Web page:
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Kansas - Point Of Know Return CD (album) cover




Symphonic Prog

4.15 | 704 ratings

From, the ultimate progressive rock music website

Queen By-Tor
Special Collaborator
Honorary Collaborator
3 stars More than simple dust in the wind...

After the acclaimed Leftoverture Kansas decided that they'd found a good niche. Following up the album was going to be somewhat difficult to do as well, considering the massive success that they'd found with their hit Carry On Wayward Son and their continued experimentation with pure symphonic prog as on their magnum opus, Magnum Opus. The result is an album that is vastly the same and yet somehow different from its predecessor. Highly melodic and catchy with some very memorable moments including another gargantuan hit song and another attempt at the pseudo-epic coming into the last tracks. As often advertised on the front of their albums, this is symphonic prog by the likes of Yes done American style. The guitars are frontwards as are the balls-in-a-vice vocals, although the standard progressive attack on keyboards is still present. A nice 'American' touch to the music is the fact that you really can feel this coming from what culture the Americas do have, their melodies and violin segments are quite distinct. Such is life though, as the British drive on one side of the road and Americans the other, the British did symphonic prog one way and the Americans another.

In general the tracks on their own stand out less than on the previous album. They still rock and they all still have a considerable amount of charm, but nothing has quite the same effect as the previous album had. Point Of Know Return, the title cut, has some fun instrumental sections and some fast keys with high-pitched violin sections throughout and the vocals have a nice melody to them that makes it rather catchy, but the song is criminally short and it soon moves on. Still, it makes for a pleasant track as does the rocking Paradox, which is launched by a military-like charge on the violins. Portrait (He Knew) has a very catchy chorus which actually makes for one of the few songs that sticks in your head right off the first listen in its dramatic delivery and keyboards.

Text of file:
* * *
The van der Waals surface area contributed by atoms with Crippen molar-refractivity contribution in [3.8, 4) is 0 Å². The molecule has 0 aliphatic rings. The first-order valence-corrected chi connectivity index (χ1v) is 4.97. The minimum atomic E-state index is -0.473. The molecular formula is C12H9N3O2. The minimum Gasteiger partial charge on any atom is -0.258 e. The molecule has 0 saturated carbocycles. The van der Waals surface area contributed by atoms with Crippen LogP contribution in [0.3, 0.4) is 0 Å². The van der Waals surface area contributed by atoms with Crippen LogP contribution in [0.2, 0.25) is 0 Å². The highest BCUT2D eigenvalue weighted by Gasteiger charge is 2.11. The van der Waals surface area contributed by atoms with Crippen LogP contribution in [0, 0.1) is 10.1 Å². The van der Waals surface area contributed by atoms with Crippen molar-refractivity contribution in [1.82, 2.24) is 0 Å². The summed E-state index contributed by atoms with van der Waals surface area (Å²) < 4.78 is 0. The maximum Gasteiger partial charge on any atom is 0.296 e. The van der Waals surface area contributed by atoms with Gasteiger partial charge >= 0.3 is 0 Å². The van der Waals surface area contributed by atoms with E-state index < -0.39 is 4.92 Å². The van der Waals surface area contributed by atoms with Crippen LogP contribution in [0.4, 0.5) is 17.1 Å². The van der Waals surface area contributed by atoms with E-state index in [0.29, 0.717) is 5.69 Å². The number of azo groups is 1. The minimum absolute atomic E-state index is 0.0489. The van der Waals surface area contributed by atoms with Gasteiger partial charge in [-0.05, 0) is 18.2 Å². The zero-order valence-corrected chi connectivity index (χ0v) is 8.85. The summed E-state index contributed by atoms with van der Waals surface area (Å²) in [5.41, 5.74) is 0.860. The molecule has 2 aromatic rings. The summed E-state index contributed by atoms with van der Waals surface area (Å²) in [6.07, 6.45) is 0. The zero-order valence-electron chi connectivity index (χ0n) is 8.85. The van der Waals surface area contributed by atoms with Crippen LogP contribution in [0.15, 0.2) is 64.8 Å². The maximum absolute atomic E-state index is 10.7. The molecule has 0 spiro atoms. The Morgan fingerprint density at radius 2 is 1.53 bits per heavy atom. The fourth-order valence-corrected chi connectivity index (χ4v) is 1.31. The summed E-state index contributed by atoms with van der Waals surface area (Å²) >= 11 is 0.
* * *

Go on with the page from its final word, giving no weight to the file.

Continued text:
The best songs on the albums are the ones that come off as incredibly slick and 'cool'. Prime example of this, and likely the best cut off the album is a malevolent and absolutely killer Lightnings Hand which showcases that Kansas was able to build storm clouds above the listener as any of the giants (such as VdGG or King Crimson) were able to do. The album's longest track, Hopelessly Human is also great in this regard, its emotional buildup makes for a satisfying lengthy cut, which while it is no magnum opus, still makes for a great listen. The album's short extension onto Paradox, the instrumental The Spider led by killer keyboard lines and a strong bass makes for another standout cut, this one grabbing the audience right by the(...) hair and pulling them into the song.

And then there's Dust In The Wind. Like so many other rock songs from the 70s that gain commercial appeal, this one can be found in advertisements, on the radio, and on the porches of women with heart-broken men trying to serenade them back all playing this song. It's a tear-jerking ballad the likes of which the music industry has seen plenty, but still clamor for more of. An acoustic and pretty song, it still makes for a nice listen - although not in a symphonic epic kind of way, lordy no.

Kansas really knew what people expected from them at this point and were able to deliver a satisfying album. This one will leave fans and casual listeners wanting more, but may leave others out in the cold. Still, there's something for everyone, whether it be the rockers, the dramatic mini-epics or the ballad tracks. 3 stars out of 5 for a good album, but people unfamiliar with the band should probably go one album back in the band's discography.

Queen By-Tor | 3/5 |


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